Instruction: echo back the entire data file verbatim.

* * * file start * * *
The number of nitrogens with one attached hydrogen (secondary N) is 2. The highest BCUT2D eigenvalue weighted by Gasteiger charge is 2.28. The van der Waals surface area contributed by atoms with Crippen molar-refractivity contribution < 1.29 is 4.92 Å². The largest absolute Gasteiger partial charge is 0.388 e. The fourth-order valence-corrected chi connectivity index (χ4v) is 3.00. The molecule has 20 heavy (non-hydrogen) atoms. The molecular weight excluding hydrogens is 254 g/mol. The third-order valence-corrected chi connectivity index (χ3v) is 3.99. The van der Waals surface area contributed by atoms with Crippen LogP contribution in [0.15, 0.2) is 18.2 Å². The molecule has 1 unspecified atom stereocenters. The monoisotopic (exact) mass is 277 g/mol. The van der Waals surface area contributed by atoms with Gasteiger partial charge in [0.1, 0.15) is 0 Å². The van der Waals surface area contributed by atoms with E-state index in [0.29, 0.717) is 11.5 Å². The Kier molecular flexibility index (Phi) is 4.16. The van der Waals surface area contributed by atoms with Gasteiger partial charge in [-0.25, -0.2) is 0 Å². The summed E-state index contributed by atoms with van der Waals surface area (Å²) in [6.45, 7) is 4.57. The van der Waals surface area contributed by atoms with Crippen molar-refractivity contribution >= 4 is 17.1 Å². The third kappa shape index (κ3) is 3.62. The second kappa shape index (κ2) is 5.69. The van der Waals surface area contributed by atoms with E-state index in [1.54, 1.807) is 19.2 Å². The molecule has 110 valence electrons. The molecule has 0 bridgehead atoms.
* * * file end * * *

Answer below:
The number of nitrogens with one attached hydrogen (secondary N) is 2. The highest BCUT2D eigenvalue weighted by Gasteiger charge is 2.28. The van der Waals surface area contributed by atoms with Crippen molar-refractivity contribution < 1.29 is 4.92 Å². The largest absolute Gasteiger partial charge is 0.388 e. The fourth-order valence-corrected chi connectivity index (χ4v) is 3.00. The molecule has 20 heavy (non-hydrogen) atoms. The molecular weight excluding hydrogens is 254 g/mol. The third-order valence-corrected chi connectivity index (χ3v) is 3.99. The van der Waals surface area contributed by atoms with Crippen LogP contribution in [0.15, 0.2) is 18.2 Å². The molecule has 1 unspecified atom stereocenters. The monoisotopic (exact) mass is 277 g/mol. The van der Waals surface area contributed by atoms with Gasteiger partial charge in [0.1, 0.15) is 0 Å². The van der Waals surface area contributed by atoms with E-state index in [0.29, 0.717) is 11.5 Å². The Kier molecular flexibility index (Phi) is 4.16. The van der Waals surface area contributed by atoms with Gasteiger partial charge in [-0.25, -0.2) is 0 Å². The summed E-state index contributed by atoms with van der Waals surface area (Å²) in [6.45, 7) is 4.57. The van der Waals surface area contributed by atoms with Crippen molar-refractivity contribution >= 4 is 17.1 Å². The third kappa shape index (κ3) is 3.62. The second kappa shape index (κ2) is 5.69. The van der Waals surface area contributed by atoms with E-state index in [1.54, 1.807) is 19.2 Å². The molecule has 110 valence electrons. The molecule has 0 bridgehead atoms.